austin_dern (austin_dern) wrote,

To everything, turn, turn, turn

Sometimes reading the news leads to the suspicion the world is becoming alarming. A headline could read ``Leapfrogging mayor injures woman dressed as tomato'', which may fairly describe the event, but it's still bizarre. Or you might come across a three-column headline ``World Denies Sneaking Up On You'', subhead, ``UN Rep: `That's No Blindfold And Gag Either'.'' It's certainly not a gag, as you'll find out if you don't retreat to your bedroom and lock the door, but you have to admit it's sporting of them to warn you.

What's got me worried is a Reuters piece saying a German factory worker stole over a million screws from his employer. Allegedly he smuggled home between two thousand and seven thousand screws each night, which is hard to imagine. I could see fitting dozens in each pocket, and maybe in his shirt pocket if he expected people wouldn't notice he seemed to be standing at a funny angle, but that leaves, some nights, over six thousand screws to fit somewhere.

If he had a huge stomach he could fit four or five screws in his belly button, but that's barely getting started in the problem of hiding them. He could probably get a strip of tape and tape hundreds of screws to his skin under his clothes, but then there would be a lot of little pinchy hurts as he took them off back home. And the whole time leaving the plant he'd be in danger of detection whenever anybody hugged him. Maybe he didn't work at a very huggy assembly plant, though.

But he made it out of work each day for a couple years, apparently, without being hugged, and would have gone undetected except he was auctioning his stolen screws on the Internet, and police in the southern German city of Wuerzburg concluded that ``it became obvious that screws were being sold for much less than they usually cost'', which I guess is what lead them to the screw-stealing racket.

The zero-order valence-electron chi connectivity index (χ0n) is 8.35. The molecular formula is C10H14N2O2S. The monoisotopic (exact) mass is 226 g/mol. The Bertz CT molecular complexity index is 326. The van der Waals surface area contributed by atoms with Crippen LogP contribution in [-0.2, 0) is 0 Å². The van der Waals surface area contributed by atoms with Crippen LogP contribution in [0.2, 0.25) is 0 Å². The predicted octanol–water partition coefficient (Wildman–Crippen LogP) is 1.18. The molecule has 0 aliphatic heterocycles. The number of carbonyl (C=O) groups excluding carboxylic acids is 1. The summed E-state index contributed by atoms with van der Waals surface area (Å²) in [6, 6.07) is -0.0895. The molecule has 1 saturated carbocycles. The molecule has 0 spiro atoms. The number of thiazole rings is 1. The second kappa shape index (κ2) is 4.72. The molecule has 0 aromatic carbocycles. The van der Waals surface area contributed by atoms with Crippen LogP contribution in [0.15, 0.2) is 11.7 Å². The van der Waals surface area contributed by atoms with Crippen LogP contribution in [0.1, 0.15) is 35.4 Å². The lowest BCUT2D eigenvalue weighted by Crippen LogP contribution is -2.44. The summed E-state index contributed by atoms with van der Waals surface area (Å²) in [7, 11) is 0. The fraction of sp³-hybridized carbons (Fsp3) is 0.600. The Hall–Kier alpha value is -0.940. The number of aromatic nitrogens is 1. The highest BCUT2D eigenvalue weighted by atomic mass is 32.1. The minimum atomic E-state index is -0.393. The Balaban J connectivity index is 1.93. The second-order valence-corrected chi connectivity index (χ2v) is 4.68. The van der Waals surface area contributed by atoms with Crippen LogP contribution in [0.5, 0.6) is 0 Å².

Am I the only person disturbed to know there's a substantial online auction market in screws? They're screws. You find them laying loose in the kitchen drawer you always open last because it's filled with things like loose screws, or you get them out of the garage where they're inside thick punctured-open plastic baggies containing mostly screws of the same size with a few that don't match at all which you pick out invariably whenever you wanted the labelled size instead. I suppose these must come somehow from screw manufacturers, but the easiest way to find a screw is to walk barefoot at night and step on one. Were his buyers not aware of this?

And it's not said that he worked for a screw manufacturer. Maybe that was an oversight, but would they have described his workplace as an ``assembly plant'' if they were making screws, which are picked from the ripe fruit of the screw-berry plant? What were they assembling that he could take seven thousand screws in a night from it and not see the product come through as a pile of components lightly brushed against one another? Was he taking them from already completed products? And nevertheless unless he was pretending online to be a screw manufacturer or wholesaler this means his customers had to be expecting that they were bidding online for second-hand screws.

I know you can buy anything online if you look enough, and you can find an auction for anything from half-filled-out warranty cards to air conditioners bought in 1983 through to videotape of an ineptly performed example of ``The Wave'' from a high school football game in Watchung, New Jersey. But this is an online auction market in second-hand screws big enough to make a noticeable dent in world-wide screw finances.

And then south German municipal police are familiar enough with the commercial details of screw manufacture to detect a person selling them at an economically unsustainable price. There must be a logical historical path that's got us to this point, but I suspect it's because we're all sneaking up on someone. I'll go hide in my bedroom.

Trivia: n 1800 British screws cost less than tuppence a dozen. Source: One Good Turn: A Natural History of the Screwdriver and the Screw, Witold Rybczynski.

Currently Reading: The C-5A Scandal, Berkeley Rice.


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